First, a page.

Vittoriano Vigano, "Tripolina" Chair, circa 1936, Libya
Vittoriano Vigano (1919-1996), "Tripolina" chair,
Folding metal and wood base,
Reupholstered white leather with diamond pattern,
circa 1936, Tripoli, Libya.
Measures : Width 68 cm, depth 84 cm, height 104 cm.
Vittoriano Viganò was born in 1919 in Milan, bathed from his youth in Art thanks to his father, Vico Viganò, who was a painter and engraver, he studied and graduated in 1944 at the Polytechnic of Milan in Architecture. He is one of the most famous designers of the post-war movement, the "brutalist" movement. He has worked on many different projects: as an architect, interior designer and landscape architect. He worked as artistic director at Arteluce, the famous Italian house of Gino Sarfatti. Considered one of the best Italian designers, he received the Prize of the President of the Italian Republic for architecture.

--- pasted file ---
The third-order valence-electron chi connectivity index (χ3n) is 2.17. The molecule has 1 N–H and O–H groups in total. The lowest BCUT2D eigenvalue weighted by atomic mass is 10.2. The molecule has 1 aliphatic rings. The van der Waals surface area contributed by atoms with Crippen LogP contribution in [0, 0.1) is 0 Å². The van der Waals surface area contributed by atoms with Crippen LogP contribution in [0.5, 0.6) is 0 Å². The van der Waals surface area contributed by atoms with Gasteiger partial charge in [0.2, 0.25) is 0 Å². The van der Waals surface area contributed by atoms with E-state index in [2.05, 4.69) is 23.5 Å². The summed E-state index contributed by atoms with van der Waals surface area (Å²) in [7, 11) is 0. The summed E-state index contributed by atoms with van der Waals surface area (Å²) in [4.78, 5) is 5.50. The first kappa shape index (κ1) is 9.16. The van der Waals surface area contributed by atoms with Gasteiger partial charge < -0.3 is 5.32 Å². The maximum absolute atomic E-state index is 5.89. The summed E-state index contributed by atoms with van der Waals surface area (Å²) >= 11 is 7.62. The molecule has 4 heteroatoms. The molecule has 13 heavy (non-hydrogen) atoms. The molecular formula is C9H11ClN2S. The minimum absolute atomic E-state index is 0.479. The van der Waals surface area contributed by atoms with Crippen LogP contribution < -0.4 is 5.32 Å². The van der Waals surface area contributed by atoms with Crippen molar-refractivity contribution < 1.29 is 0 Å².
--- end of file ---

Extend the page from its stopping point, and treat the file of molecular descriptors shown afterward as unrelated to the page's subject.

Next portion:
The Tripolina is a folding chair made out of wood with metal swivel joints and animal hide. It was invented by Joseph B. Fenby and patented in the United States in 1881. The Tripolina chair was made from prior to World War II by the firm of Viganò in Tripoli, Libya, for the expatriate Italian market as a camping chair of great stability in the sand and made from local wood and camel or cow hide. The Italian firm of Viganò clearly stamped their products on the rear of the hides with their large "Paolo Viganò Tripoli" oval seal. The hide is nowadays often replaced by canvas or other materials.